II. Freedom of Speech--Overbroad Ordinance

Holland challenges the ordinance on the constitutional bases that it is overbroad, vague and abridges his freedom of expression. Because statutes are presumed constitutional, the burden of proving a statute unconstitutional is on the party challenging its constitutionality. Campos v. Labor & Indus., 75 Wash.App. 379, 384, 880 P.2d 543 (1994), review denied, 126 Wash.2d 1004, 891 P.2d 38 (1995). Our analysis as to the claimed unconstitutionality of the ordinance proceeds from two separate bases--(A) an "as-applied" challenge, and (B) a facial challenge. Because Holland has abandoned his argument concerning the unconstitutionality as measured by the Washington Constitution, we examine the issue solely from the United States Constitution and the First Amendment.

A. As Applied

"Article 1, section 5 of the Washington Constitution and the first and fourteenth amendments to the United States Constitution protect freedom of speech. Pure conduct, on the other hand is not protected." O'Day v. King County, 109 Wash.2d 796, 802, 749 P.2d 142 (1988). Free speech can be regulated as to time, place, or manner. Bering v. Share, 106 Wash.2d 212, 234, 721 P.2d 918 (1986), cert. dismissed, 479 U.S. 1050, 107 S.Ct. 940, 93 L.Ed.2d 990 (1987). But to be entitled to free speech protections and the benefit of a time, place, or manner analysis, the plaintiff must have at least a colorable claim that the regulation involves expression. O'Day, 109 Wash.2d at 810, 749 P.2d 142.

Mere conduct is not expressive, and legislation may restrict it. But if the conduct is expressive and central to the actor's message, a law restricting that conduct is subject to a free expression challenge. O'Day v. King County, 109 Wash.2d 796, 803, 749 P.2d 142 (1988). Conduct is expressive when the actor intends to communicate a particular message by his actions and that message will be understood by those who observe it because of the surrounding circumstances. Spence v. Washington, 418 U.S. 405, 410-11, 94 S.Ct. 2727, 2730-31, 41 L.Ed.2d 842 (1974).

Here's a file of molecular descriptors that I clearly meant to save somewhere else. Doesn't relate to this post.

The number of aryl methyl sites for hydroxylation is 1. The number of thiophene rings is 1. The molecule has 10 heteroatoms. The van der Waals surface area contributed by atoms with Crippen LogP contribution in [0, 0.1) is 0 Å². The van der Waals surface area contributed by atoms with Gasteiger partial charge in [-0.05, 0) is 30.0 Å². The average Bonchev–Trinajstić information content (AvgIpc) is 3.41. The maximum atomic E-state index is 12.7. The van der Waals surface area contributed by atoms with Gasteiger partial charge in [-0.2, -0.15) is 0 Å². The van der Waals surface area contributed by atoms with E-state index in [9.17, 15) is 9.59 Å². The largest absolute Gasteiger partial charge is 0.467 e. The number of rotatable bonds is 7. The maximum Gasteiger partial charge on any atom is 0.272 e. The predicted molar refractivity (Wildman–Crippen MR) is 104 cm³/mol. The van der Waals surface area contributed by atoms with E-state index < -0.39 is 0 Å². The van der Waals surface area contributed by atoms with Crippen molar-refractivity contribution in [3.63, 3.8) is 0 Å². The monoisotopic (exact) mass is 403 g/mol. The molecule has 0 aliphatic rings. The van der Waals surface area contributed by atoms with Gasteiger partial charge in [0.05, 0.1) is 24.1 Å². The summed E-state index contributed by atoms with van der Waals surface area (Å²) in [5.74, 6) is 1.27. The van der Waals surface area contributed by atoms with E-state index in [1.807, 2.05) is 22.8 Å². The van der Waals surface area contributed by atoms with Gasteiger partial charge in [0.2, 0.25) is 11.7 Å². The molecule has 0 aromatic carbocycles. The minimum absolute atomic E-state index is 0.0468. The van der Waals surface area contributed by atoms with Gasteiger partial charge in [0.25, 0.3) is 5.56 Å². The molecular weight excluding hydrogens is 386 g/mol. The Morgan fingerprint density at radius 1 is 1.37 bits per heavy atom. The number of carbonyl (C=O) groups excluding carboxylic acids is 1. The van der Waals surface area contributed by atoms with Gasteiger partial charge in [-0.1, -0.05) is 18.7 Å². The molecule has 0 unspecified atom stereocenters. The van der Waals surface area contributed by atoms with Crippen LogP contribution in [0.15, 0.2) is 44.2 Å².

City of Seattle v. McConahy, 86 Wash.App. 557, 567, 937 P.2d 1133, review denied, 133 Wash.2d 1018, 948 P.2d 388 (1997).

Holland asserted at oral argument that he was not trying to communicate a message to others by operating his radio when he was arrested. Indeed, he asserted that he was not attempting to express anything, he was merely listening. He has failed to provide any evidence showing that his actions were expression. If his actions were not expression, then they were mere conduct. Thus, the operation of Holland's automobile sound equipment had no expressive value. And, because expression is not involved we need not enter into an analysis of whether the noise ordinance is a reasonable time, place, or manner restriction of freedom of speech. Holland's first argument fails.

B. Facial Challenge

Holland's second argument is that the ordinance fails under a facial challenge. O'Day instructs us that "an overly broad statute that sweeps within its proscriptions protected expression is unconstitutional." 109 Wash.2d at 803, 749 P.2d 142.